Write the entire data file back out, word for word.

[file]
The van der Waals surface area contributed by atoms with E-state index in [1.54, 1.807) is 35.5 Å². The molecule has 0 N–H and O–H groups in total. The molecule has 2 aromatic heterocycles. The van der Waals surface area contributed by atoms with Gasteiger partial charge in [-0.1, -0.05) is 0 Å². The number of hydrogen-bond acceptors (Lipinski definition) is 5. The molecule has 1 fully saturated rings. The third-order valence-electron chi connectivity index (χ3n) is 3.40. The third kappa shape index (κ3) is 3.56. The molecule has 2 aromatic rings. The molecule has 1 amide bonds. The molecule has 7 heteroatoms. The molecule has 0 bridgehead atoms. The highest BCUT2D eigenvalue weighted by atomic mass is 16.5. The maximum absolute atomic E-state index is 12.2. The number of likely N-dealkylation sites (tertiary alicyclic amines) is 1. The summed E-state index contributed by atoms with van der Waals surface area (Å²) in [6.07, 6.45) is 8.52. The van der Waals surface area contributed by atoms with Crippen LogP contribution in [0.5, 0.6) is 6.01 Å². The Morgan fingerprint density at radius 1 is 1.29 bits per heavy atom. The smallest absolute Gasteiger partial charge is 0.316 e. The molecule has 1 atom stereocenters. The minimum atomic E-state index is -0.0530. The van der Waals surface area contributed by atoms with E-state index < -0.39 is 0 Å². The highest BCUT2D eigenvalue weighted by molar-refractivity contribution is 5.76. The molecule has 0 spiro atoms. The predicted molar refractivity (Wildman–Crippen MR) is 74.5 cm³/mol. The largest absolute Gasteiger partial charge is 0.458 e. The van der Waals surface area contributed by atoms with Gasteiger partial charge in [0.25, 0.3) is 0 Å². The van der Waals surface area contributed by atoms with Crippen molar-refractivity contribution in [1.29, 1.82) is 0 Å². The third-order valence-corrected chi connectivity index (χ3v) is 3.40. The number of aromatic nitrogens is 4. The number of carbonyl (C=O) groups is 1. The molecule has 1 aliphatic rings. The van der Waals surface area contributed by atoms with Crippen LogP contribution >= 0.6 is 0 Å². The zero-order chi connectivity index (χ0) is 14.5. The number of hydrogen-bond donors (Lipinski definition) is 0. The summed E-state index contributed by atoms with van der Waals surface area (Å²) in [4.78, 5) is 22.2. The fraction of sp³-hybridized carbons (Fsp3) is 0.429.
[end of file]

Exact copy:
The van der Waals surface area contributed by atoms with E-state index in [1.54, 1.807) is 35.5 Å². The molecule has 0 N–H and O–H groups in total. The molecule has 2 aromatic heterocycles. The van der Waals surface area contributed by atoms with Gasteiger partial charge in [-0.1, -0.05) is 0 Å². The number of hydrogen-bond acceptors (Lipinski definition) is 5. The molecule has 1 fully saturated rings. The third-order valence-electron chi connectivity index (χ3n) is 3.40. The third kappa shape index (κ3) is 3.56. The molecule has 2 aromatic rings. The molecule has 1 amide bonds. The molecule has 7 heteroatoms. The molecule has 0 bridgehead atoms. The highest BCUT2D eigenvalue weighted by atomic mass is 16.5. The maximum absolute atomic E-state index is 12.2. The number of likely N-dealkylation sites (tertiary alicyclic amines) is 1. The summed E-state index contributed by atoms with van der Waals surface area (Å²) in [6.07, 6.45) is 8.52. The van der Waals surface area contributed by atoms with Crippen LogP contribution in [0.5, 0.6) is 6.01 Å². The Morgan fingerprint density at radius 1 is 1.29 bits per heavy atom. The smallest absolute Gasteiger partial charge is 0.316 e. The molecule has 1 atom stereocenters. The minimum atomic E-state index is -0.0530. The van der Waals surface area contributed by atoms with E-state index < -0.39 is 0 Å². The highest BCUT2D eigenvalue weighted by molar-refractivity contribution is 5.76. The molecule has 0 spiro atoms. The predicted molar refractivity (Wildman–Crippen MR) is 74.5 cm³/mol. The largest absolute Gasteiger partial charge is 0.458 e. The van der Waals surface area contributed by atoms with Gasteiger partial charge in [0.25, 0.3) is 0 Å². The van der Waals surface area contributed by atoms with Crippen molar-refractivity contribution in [1.29, 1.82) is 0 Å². The third-order valence-corrected chi connectivity index (χ3v) is 3.40. The number of aromatic nitrogens is 4. The number of carbonyl (C=O) groups is 1. The molecule has 1 aliphatic rings. The van der Waals surface area contributed by atoms with Crippen LogP contribution >= 0.6 is 0 Å². The zero-order chi connectivity index (χ0) is 14.5. The number of hydrogen-bond donors (Lipinski definition) is 0. The summed E-state index contributed by atoms with van der Waals surface area (Å²) in [4.78, 5) is 22.2. The fraction of sp³-hybridized carbons (Fsp3) is 0.429.